Do you have a home improvement project you’ve been itching to start? Even in a global pandemic, American consumers are expected to spend nearly $365 billion on home improvement projects in 2020 alone.
If you aren’t quite sure how you’ll finance your project, the good news is that you have options. Instead of resorting to credit cards or using their home as collateral, many homeowners opt to take out a home improvement loan.
To get answers about some of the most common home improvement loan questions, we spoke to Paige Hanson, Amplify Credit Union’s Consumer Loan Officer. Here’s what we learned about how home improvement loans work and common mistakes people make when trying to apply.
What Is a Home Improvement Loan?
A home improvement loan is a type of secured loan specifically designed for homeowners looking to complete more substantial projects around the house with a contractor.
Home improvement loans increase your loan-to-value threshold to as much as 95%.”
As you would with other loan types, you’ll have a fixed rate and a fixed monthly payment for a set time (usually up to 15 years).
A home improvement loan is not the same as a home equity loan, home equity line of credit, or a homeowner express loan, even though these also may be used to finance a renovation project.
Unlike a home equity loan, home improvement loans provide homeowners with an increased LTV (loan-to-value) threshold for their loans. Whereas most home equity loans will limit you to borrowing up to 80% of the equity in your home, home improvement loans increase that limit to as much as 95%. This allows borrowers to tackle earlier or more expensive projects after closing on a home.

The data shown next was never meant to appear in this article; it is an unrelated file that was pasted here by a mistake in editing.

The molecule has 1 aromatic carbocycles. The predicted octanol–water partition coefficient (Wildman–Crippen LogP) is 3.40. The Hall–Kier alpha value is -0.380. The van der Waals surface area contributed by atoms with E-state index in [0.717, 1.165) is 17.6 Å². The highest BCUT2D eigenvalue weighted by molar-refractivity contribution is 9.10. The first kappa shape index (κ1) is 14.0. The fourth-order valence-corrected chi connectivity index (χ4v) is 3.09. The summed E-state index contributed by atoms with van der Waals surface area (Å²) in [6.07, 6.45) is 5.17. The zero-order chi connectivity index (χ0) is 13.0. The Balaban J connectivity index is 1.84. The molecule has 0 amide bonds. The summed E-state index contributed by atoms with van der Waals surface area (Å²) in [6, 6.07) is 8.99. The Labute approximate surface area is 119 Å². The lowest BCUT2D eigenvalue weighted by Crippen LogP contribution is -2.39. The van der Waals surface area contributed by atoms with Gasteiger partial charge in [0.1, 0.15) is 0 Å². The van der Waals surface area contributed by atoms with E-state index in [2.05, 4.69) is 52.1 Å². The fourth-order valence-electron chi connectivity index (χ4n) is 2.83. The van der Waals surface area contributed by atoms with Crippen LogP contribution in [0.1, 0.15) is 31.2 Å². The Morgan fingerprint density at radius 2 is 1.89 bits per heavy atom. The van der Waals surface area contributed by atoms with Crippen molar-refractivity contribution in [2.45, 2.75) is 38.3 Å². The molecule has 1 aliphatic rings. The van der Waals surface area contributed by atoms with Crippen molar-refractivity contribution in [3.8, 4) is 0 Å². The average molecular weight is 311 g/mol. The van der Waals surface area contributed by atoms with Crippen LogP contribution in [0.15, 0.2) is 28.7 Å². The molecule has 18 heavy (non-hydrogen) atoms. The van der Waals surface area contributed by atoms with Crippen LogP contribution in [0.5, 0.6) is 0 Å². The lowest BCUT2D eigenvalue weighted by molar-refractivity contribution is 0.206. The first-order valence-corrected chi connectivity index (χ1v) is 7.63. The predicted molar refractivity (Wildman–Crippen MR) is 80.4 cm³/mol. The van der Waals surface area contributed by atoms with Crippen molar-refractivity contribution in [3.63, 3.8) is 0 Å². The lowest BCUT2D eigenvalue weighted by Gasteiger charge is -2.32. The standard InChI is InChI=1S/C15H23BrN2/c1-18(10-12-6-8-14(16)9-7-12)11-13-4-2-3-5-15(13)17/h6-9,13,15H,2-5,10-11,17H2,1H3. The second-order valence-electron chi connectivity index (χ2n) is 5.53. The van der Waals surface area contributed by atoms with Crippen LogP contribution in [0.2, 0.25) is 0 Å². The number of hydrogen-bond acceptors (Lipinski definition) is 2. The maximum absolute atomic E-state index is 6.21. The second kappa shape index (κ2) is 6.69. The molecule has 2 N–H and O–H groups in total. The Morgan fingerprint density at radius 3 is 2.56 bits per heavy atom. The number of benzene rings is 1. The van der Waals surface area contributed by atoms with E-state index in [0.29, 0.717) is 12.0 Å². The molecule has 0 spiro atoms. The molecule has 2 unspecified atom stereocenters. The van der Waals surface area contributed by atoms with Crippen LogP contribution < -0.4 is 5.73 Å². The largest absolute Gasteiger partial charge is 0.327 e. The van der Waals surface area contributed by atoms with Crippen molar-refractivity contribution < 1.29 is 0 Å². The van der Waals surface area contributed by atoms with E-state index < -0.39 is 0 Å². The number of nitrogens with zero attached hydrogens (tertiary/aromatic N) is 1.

How Do Home Improvement Loans Work?
Applying for a home improvement loan, in many ways, is similar to applying for any other type of loan. The lender will need to know basic financial information, including your credit score, credit report, income, and other factors that will help determine the loan terms and whether or not you qualify. But there are a few things that make a home improvement loan a little different than an ordinary personal loan.
“Amplify places a mechanic’s lien on the home, which requires us to have only one contractor involved in the loan process,” Hanson explains. “We place the obligation on behalf of the contractor, so they are required at closing.”
A mechanic’s lien may seem a little intimidating, but there’s no reason to fret. This lien ensures that the contractor is guaranteed to get paid first in the event of liquidation (i.e. foreclosure).
What Kind of Projects Are Covered by a Home Improvement Loan?
To help homeowners get an idea of what projects they could finance with the loan, Hanson offered these commonly approved improvements:
- Kitchen renovation
- Bathroom renovation
- Pool installation or renovation
- Fence installation or renovation
- Sidewalk or patio installation
- Outdoor kitchen installation
- Interior floor covering installation
- New roof
- Air conditioning compressor replacement
- Installation of solar panels for electricity or water heating
When it comes to painting projects, don’t get your hopes too high. “Paint is only allowed to the extent that it is incidental to one of the items mentioned above,” Hanson says.
What Happens if the Project Scope Changes Before the Project Starts?
Sometimes people change their mind about some aspect of the project. “Occasionally, a borrower, after closing, will decide to change contractors, the scope of work for an existing contract, or discontinue the project completely,” Hanson explains. “If this occurs, Amplify will make every effort to accommodate the borrower’s requests subject that the amendments do not adversely impact the level of risk.”